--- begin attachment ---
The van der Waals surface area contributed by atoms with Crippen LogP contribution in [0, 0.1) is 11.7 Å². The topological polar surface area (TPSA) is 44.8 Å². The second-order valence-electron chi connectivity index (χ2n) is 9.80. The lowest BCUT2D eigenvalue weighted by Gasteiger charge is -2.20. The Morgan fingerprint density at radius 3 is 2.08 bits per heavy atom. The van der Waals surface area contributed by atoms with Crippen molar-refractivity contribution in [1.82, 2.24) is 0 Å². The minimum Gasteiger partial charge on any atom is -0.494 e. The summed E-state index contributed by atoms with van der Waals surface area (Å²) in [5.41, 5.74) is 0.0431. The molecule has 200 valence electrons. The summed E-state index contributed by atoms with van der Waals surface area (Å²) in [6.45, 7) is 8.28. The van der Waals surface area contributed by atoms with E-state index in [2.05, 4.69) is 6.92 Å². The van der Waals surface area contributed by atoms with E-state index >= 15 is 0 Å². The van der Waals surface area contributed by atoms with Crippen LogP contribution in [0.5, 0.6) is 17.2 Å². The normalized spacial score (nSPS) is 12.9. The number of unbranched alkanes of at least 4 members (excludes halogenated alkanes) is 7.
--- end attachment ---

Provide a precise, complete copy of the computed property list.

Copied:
The van der Waals surface area contributed by atoms with Crippen LogP contribution in [0, 0.1) is 11.7 Å². The topological polar surface area (TPSA) is 44.8 Å². The second-order valence-electron chi connectivity index (χ2n) is 9.80. The lowest BCUT2D eigenvalue weighted by Gasteiger charge is -2.20. The Morgan fingerprint density at radius 3 is 2.08 bits per heavy atom. The van der Waals surface area contributed by atoms with Crippen molar-refractivity contribution in [1.82, 2.24) is 0 Å². The minimum Gasteiger partial charge on any atom is -0.494 e. The summed E-state index contributed by atoms with van der Waals surface area (Å²) in [5.41, 5.74) is 0.0431. The molecule has 200 valence electrons. The summed E-state index contributed by atoms with van der Waals surface area (Å²) in [6.45, 7) is 8.28. The van der Waals surface area contributed by atoms with E-state index in [2.05, 4.69) is 6.92 Å². The van der Waals surface area contributed by atoms with E-state index >= 15 is 0 Å². The van der Waals surface area contributed by atoms with Crippen LogP contribution in [0.5, 0.6) is 17.2 Å². The normalized spacial score (nSPS) is 12.9. The number of unbranched alkanes of at least 4 members (excludes halogenated alkanes) is 7.